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Dear friends,

Last year, when lockdown started, I took an as-yet-unused diary and started writing a short prayer in it every morning. It was somewhat of a record of desires, but also a record of events. Numbers feature highly in the prayers, and also: hares, and whatever other animals I could see. I’d been reading the Greek myths at the time, so plenty of the prayers are to Hestia, the Greek god of hospitality, one of my favorites. I knew that perfection is an old enemy of mine, so I had a goal of writing a prayer in it three mornings a week and for a few months I made it. 

Then a grief happened, and I was knocked off center. Strangely, the very thing that might have helped me make an undemanding record of what was happening was too much. That little book went unopened for a few weeks. There’s a silence in the prayers, which, I suppose, makes sense.

Then I started it again when I began to feel less invaded by time. A new rhythm on the blank pages. Then another grief, and I lost the pace again. It’s no surprise, it’s been the way of things for me — you start, you flail, you start again. You start, you flail, you feel like a failure for flailing, give up, then recognize the need and start again.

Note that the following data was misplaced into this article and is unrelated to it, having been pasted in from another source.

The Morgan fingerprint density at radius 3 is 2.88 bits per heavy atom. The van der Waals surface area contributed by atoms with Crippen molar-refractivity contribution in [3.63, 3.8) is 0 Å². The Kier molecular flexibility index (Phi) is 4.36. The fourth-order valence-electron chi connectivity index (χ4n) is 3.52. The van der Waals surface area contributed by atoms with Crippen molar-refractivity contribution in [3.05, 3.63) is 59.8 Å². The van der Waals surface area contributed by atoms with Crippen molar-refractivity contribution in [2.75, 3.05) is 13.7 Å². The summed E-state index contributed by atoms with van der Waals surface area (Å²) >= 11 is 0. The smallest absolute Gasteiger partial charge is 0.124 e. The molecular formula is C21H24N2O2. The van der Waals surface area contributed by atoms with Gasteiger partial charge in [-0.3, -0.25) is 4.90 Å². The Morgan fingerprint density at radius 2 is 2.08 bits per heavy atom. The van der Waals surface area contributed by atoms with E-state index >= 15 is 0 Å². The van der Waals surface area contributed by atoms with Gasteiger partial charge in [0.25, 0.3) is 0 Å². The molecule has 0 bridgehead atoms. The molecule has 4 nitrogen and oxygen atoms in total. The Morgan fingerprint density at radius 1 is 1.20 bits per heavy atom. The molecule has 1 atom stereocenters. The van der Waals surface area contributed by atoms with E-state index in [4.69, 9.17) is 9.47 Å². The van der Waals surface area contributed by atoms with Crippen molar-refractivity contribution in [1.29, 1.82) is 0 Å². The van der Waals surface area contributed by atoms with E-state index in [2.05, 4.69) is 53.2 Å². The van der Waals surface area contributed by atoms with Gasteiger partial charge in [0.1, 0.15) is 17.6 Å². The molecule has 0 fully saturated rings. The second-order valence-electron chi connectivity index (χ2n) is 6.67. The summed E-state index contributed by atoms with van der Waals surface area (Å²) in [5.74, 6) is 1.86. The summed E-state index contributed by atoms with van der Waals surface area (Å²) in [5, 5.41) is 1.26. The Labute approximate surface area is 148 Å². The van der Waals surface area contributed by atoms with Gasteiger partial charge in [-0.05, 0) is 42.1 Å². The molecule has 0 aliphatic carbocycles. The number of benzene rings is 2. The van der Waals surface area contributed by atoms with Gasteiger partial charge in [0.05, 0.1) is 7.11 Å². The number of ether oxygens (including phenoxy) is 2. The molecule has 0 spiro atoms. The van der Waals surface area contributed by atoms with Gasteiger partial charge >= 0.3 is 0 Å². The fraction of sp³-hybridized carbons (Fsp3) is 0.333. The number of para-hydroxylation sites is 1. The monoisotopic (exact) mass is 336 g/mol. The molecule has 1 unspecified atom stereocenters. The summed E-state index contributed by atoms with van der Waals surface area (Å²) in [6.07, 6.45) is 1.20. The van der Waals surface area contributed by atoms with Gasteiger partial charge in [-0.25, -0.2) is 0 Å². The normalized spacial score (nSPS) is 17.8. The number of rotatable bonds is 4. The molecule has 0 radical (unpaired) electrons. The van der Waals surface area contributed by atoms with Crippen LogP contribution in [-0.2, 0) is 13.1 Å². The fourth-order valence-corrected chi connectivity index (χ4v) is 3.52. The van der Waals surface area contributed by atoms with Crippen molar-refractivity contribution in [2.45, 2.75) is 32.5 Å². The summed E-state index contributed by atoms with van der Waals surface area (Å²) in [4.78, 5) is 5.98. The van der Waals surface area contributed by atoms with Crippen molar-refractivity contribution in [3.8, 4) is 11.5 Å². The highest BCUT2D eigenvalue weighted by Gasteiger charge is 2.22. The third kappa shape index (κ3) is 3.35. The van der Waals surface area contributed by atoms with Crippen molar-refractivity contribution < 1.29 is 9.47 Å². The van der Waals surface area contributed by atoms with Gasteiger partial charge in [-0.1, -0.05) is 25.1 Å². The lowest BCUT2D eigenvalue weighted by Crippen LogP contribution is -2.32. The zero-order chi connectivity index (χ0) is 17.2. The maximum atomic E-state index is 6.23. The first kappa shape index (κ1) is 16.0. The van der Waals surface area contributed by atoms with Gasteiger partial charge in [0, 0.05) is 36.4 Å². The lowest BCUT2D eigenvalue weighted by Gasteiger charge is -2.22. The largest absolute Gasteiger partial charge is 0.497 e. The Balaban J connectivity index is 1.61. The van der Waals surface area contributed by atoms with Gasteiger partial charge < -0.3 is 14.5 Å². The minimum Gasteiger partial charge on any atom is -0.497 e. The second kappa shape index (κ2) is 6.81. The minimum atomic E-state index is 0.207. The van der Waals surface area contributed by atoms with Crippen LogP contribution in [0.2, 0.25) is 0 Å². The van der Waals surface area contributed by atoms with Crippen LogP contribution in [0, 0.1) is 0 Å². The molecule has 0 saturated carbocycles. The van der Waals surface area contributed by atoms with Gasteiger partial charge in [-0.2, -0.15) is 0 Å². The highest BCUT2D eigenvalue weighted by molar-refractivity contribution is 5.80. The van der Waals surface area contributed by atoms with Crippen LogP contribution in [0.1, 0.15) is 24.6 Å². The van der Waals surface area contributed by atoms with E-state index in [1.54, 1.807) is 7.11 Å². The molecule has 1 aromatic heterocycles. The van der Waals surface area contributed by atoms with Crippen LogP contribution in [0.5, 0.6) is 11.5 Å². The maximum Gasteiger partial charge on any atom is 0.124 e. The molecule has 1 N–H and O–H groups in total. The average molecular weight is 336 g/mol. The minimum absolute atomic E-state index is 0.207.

This week’s On Being interview is with the beloved meditation teacher Sharon Salzberg. She’s credited with being one of the people who brought Buddhist meditation techniques to the west. Since 1971 — for 50 years now — she’s been renowned for her writing and classes, her teachings and retreats. And for her, she speaks about the radical lesson of start; and start again. You begin a meditation practice, perhaps sitting for two breaths. Then it builds up. Then it loses its rhythm. Start again. This isn’t an indication of being a failure — all it is is a reminder that we are returning creatures. “The healing is in the return … not in not getting lost in the beginning,” Sharon says. For her, starting over is the most significant thing she’s learned in all these 50 years.